Located in the centre of Mountjoy Square, once Dublin’s premier Georgian area, and comprising 1.8 hectares, this park was originally created by the Developer of the Square, Luke Gardiner, Lord Mountjoy around 1800, as part of his grand concept which envisaged the great sweep of Gardiner Street down to the Custom House.
While the Square was upgraded in the late 1980’s, its full potential as a Georgian Park must await the relocation of the existing all-weather sports area currently under active consideration by the City Council.
Funny thing is, I don’t know where the pitch or the people who use it would/ could go if the all weather pitch was relocated, that is assuming the park is for the people. That said, I would also like to see it returned to its original concept. But then that’s all very good for me to say. Either or I like the park, although there are bits of it I simply just didn’t get. That said I was happy to be there and enjoyed my stroll. Sincerely.
I didn’t like the fact that the gates weren’t open on all sides and the Dublin Bikes Scheme stand was empty. The pottery around some of the trees baffled me but then that was balanced by some new planting and what appears to be a corner of the park for leaf mulch. The play ground was being used when I was there. The more junior nippers were in one area whilst the not so juniors were in the one next to it. The people were friendly and as tourists watched with maps from outside one Mom explained to me how the electronic dance game worked with a quick Mother Daughter demonstration.
I liked the rambling paths. The sculpt in the middle made me walk up to it… but I’ve no idea what it represents. Sometimes it’s better that way. I liked the piles of raked leaves and wanted to kick them everywhere…. the trees were all pruned and crown raised above head height so one could see everywhere from anywhere in the park. I saw wallflowers freshly planted and the hedges nicely cut screened the football area.
The park does need some extra added attention in no specific area and it seems, at this moment there’s a bit of everything there, which is good, but aesthetically it doesn’t do it justice. That said, I’d be quite proud to have this park on my doorstep.
Mountjoy Square (Irish: Cearnóg Mhuinseo), one of five Georgian squares in Dublin, Ireland, lies on the north side of the city just under a kilometre from the River Liffey. Planned and developed in the late 18th century by the second Luke Gardiner, then Viscount Mountjoy, the square is surrounded on all sides by individual terraced, red-brick Georgian houses. Construction began in the early 1790s and the work was completed in 1818
Mountjoy can boast being Dublin’s only true Georgian square, each of its sides being exactly 140 metres in length. While the North, East and West sides each have 18 houses, the South has 19, reflecting some variation in plot sizes. Though each side was originally numbered individually, the houses are now numbered continuously clockwise from no. 1 in the north-west corner. While its North and South sides are continuous from corner to corner, the East and West sides are in three terraces, interrupted by two side streets, Grenville Street and Gardiner Place to the West and Fitzgibbon and North Great Charles Street to the East. Gardiner Street passes through the West side of the square, while Belvidere Place and Gardiner Lane run off the North- and South-East corners.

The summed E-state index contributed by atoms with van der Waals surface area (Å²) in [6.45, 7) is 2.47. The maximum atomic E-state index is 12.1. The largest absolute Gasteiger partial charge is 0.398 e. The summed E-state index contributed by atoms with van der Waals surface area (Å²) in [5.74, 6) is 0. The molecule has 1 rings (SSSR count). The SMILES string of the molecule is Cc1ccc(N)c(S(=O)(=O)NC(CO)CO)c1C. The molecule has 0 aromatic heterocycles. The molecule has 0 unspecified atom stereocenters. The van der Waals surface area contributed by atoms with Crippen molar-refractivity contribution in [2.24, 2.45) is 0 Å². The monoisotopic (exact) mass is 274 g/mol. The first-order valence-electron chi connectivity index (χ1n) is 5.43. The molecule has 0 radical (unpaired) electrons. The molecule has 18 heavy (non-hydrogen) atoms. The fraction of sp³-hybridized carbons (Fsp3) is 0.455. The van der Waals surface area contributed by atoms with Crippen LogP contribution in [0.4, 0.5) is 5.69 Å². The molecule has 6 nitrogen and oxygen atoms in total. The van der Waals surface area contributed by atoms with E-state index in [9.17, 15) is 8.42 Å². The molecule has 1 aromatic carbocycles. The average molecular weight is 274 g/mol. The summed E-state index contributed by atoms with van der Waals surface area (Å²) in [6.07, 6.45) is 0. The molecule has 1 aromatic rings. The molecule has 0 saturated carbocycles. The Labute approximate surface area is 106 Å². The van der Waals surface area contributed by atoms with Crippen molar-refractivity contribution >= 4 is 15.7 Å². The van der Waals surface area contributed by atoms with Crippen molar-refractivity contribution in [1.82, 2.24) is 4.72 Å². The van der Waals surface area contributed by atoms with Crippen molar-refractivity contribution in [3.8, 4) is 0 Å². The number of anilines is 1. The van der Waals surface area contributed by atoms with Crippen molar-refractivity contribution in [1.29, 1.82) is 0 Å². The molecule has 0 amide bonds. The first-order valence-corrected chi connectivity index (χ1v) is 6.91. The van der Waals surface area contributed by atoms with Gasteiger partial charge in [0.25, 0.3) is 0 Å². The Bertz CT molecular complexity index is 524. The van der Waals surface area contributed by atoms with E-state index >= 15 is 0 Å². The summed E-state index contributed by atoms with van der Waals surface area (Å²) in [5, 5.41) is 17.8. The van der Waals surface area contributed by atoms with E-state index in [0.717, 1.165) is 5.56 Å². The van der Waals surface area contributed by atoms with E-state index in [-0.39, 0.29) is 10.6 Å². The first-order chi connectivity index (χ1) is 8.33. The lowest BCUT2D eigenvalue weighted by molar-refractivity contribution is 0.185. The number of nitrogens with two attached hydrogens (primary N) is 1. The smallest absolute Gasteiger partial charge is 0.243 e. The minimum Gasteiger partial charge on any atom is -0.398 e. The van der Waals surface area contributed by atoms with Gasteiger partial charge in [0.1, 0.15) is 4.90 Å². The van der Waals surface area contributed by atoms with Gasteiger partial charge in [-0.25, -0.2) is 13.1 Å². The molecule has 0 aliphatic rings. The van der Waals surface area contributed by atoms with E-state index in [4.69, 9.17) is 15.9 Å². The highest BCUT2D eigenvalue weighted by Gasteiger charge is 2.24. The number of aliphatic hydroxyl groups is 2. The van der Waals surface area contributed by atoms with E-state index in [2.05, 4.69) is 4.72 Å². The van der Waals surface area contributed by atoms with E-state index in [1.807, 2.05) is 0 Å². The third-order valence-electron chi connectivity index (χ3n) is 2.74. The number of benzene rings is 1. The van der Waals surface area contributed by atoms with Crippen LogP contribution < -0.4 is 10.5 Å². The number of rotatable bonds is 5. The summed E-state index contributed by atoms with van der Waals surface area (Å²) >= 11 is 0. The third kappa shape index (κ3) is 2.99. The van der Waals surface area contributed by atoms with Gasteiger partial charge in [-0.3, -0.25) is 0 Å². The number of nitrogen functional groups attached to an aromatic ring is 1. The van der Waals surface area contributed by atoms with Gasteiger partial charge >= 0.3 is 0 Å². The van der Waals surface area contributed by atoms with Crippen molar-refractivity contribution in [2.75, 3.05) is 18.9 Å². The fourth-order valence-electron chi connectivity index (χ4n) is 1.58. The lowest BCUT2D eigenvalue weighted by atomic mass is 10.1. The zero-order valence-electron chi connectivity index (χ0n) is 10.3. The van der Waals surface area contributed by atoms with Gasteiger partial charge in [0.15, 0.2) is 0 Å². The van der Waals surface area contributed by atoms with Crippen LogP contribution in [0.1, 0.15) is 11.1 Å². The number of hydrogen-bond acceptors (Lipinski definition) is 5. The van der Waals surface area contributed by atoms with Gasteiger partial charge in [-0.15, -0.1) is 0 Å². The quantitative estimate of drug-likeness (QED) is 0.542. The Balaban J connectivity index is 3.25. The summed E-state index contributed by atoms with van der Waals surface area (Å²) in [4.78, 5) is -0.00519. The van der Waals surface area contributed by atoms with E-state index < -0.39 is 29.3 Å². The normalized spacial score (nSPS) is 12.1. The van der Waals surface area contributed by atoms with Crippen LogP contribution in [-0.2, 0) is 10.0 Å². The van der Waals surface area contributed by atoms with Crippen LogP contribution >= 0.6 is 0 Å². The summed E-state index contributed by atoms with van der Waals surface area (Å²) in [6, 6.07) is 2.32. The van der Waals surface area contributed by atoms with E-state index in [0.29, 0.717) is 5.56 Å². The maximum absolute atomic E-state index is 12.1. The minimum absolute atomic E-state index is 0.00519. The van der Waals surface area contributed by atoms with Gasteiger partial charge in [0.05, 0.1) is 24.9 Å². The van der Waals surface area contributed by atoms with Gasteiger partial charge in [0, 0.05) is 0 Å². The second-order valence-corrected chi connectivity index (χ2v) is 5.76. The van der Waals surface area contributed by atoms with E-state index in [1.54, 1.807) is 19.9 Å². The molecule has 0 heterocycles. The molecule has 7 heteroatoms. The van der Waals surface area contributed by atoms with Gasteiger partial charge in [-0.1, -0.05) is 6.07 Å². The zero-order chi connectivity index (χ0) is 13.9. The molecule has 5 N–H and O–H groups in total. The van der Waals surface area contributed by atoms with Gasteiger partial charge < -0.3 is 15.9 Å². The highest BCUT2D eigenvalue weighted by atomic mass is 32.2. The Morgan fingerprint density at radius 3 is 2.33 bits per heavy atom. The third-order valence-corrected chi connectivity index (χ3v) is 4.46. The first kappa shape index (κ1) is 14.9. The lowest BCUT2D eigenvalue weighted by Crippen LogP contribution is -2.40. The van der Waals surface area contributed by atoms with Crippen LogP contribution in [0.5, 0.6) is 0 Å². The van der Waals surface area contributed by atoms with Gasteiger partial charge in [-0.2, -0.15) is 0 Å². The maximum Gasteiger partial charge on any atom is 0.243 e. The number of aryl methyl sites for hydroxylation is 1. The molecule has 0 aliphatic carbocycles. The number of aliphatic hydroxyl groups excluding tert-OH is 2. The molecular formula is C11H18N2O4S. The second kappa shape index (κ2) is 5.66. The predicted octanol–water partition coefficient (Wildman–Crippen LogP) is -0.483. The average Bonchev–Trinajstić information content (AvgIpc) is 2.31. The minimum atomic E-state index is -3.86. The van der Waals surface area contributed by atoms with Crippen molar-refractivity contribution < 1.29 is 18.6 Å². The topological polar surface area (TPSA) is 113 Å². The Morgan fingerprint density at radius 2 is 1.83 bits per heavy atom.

Although some of the original buildings fell to ruin over the 20th century, replicas have been built in their place, so the square still maintains its consistent Georgian façade.
Sunday October 4th sees the national trails day arrive.
I love the great outdoors. I love it when I am warm…. and outdoors. This day is all about getting wrapped up and getting out and about. There’s the usual reaons as to why being active is good for you but its is also very much from by point of view about nature and actually seeing, feeling and touching it.
If you are interested… here’s what discover Ireland have to say
It’s autumn. The days are fresh. The colours of the countryside are just spectacular. You should get out there! Why not visit our Discover Ireland website and choose from over 100 scenic looped walks, great forest trails or more challenging mountain trails. There are walks to suit all levels of ability and experience from the relatively easy 2-hour stroll to more challenging 5-hour trails.
hmmm 😉 there you are Ray… Apart from that, there is absolutely nothing I dislike about the park named Newbridge Housenee Newbridge Demense, as it is far more than that.
It is a true gem and I love it so very much. It contains the formal and the informal. It contains the grand house and the relevant farmyard, yet – it also has the most amazing childrens playground, barbeque and picnic areas. But it retains its history and it does it very well.
The tour of the house and farm I have done so many times. The coffee shop does real coffee. If you are looking for a recession buster – this is it! I went last weekend. I brought my flask [of fresh ground coffee] and a picnic. The weather wasn’t great but the grounds looked magnificient.
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